Lt. Gov. Peter Kinder has been critical of the Ferguson Commission's purpose and skeptical about its long-lasting impact.
Credit Jason Rosenbaum I St. Louis Public Radio
Peter Kinder

Dixon reported $102,000 in the bank in his latest campaign-finance report filed April 15, while Kinder reported only $56,673 on hand.

The most recent campaign-finance report of the only other announced GOP candidate for governor, former Missouri House Speaker Catherine Hanaway from St. Louis County, showed her with $1.2 million in the bank.

The exploratory committee of potential Republican contender, author and former Navy Seal Eric Greitens of St. Louis, reported amassed more than $450,000 in the bank in just over a month. Former state Sen. John Lamping, R-Ladue, is the chairman of Greitens' exploratory committee. Greitens also already is assembling a staff for what some see as a likely candidacy.

hanaway_catherine.jpg
Credit Provided
Catherine Hanaway

Wealthy businessman John Brunner, also from St. Louis County, has yet to file any major campaign-finance reports for his exploratory committee. But he has raised at least $345,000 so far this month in large donations of more than $5,000 each, according to required filings with the Missouri Ethics Commission. Brunner ran unsuccessfully for the U.S. Senate in 2012.

Greitens stopped by the Missouri Capitol this week to meet privately with GOP legislators, while Brunner is assembling a staff and attempting to raise his profile on social media. Meanwhile, Hanaway has appearing at Republican events in recent weeks, after suspending her campaign for about a month after Schweich's death.

A spokesman for Hanaway said she welcomed Parson's entry into the contest, and a broader discussion of the issues facing the state.

Some political activists privately contend that Hanaway could benefit as the only woman candidate in a crowded primary field.

State Republican leaders plan to stay out

In any case, candidate filing doesn’t begin until February. All the contenders in both parties then would battle it out in the August primary.

Missouri Republican Party Chairman John Hancock
Credit Jason Rosenbaum | St. Louis Public Radio
John Hancock

State Republican Party chairman John Hancock said the  political party won’t get involved in any primary, or seek to encourage or discourage any candidates. In a recent appearance on St. Louis Public Radio’s Politically Speaking podcast, Hancock contended that crowded primaries tended to be less nasty – and not as divisive for parties – as two-person contests.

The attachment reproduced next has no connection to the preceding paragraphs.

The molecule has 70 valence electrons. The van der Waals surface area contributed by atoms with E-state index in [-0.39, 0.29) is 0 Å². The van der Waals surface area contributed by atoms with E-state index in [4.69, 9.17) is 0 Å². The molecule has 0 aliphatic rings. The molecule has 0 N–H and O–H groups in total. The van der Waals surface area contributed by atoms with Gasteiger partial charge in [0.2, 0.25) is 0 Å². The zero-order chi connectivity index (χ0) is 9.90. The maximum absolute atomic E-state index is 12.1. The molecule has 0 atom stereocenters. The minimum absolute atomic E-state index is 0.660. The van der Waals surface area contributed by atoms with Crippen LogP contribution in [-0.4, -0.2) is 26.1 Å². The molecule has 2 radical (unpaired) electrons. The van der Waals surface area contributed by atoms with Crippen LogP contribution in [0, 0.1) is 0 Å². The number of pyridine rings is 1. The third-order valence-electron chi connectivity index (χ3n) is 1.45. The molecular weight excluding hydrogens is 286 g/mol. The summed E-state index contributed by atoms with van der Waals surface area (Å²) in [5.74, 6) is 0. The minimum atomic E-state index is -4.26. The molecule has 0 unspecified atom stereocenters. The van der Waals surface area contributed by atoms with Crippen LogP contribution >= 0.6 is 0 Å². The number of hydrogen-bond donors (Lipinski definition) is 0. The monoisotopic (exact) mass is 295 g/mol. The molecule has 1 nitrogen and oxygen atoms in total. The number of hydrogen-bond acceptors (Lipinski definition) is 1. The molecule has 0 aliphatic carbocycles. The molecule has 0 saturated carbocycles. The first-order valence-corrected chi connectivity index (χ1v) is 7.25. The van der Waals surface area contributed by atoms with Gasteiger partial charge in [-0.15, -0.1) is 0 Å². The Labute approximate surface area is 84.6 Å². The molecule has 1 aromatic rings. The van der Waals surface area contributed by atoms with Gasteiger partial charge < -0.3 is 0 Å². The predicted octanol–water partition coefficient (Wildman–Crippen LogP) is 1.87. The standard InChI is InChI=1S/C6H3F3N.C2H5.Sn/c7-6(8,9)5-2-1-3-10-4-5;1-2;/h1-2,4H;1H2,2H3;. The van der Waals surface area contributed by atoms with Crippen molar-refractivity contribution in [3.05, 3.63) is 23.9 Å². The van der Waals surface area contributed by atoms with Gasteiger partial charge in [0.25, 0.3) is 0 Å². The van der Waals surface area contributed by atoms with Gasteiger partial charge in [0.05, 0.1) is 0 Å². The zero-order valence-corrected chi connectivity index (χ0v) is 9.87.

Hancock, a St. Louis-based political consultant, has worked for Hanaway and Brunner. He has recused himself from aiding any Missouri GOP candidates while he is party chairman.

Parson pledges clean campaign, "positive politics"

Parson has been critical of Hancock and had been among those who had called for Hancock to step down amid the allegations from Schweich and his allies that Hancock had engaged in a "whispering campaign'' wrongly alleging that Schweich was Jewish. Hancock had denied the assertions.

Parson also has been calling for less negativity in politics, but some Republicans privately have cited Parson's own negative campaigning in earlier GOP contests.

During his address, Parson pledged to "run a campaign with honor and integrity using positive politics."

"Missourians are fed up with politicians running each other through the mud with attack ads and even worse," he said. "Missourians are tired of candidates who say one thing on the campaign trail and then do another once in office.

"And Missourians have reached their limit with the partisan bickering that too often stands in the way of real progress for our state."

Parson said his campaign will also promote the virtues of smaller government and "fiscally responsible budgets."

"I pledge to you that I will fight for our families," he said. "I won’t let politics as usual define our state, and I will take my core values of Faith, Family, Country and Common Sense to the State Capitol."

In the interview, Parson added, "I want to see Missouri politics change."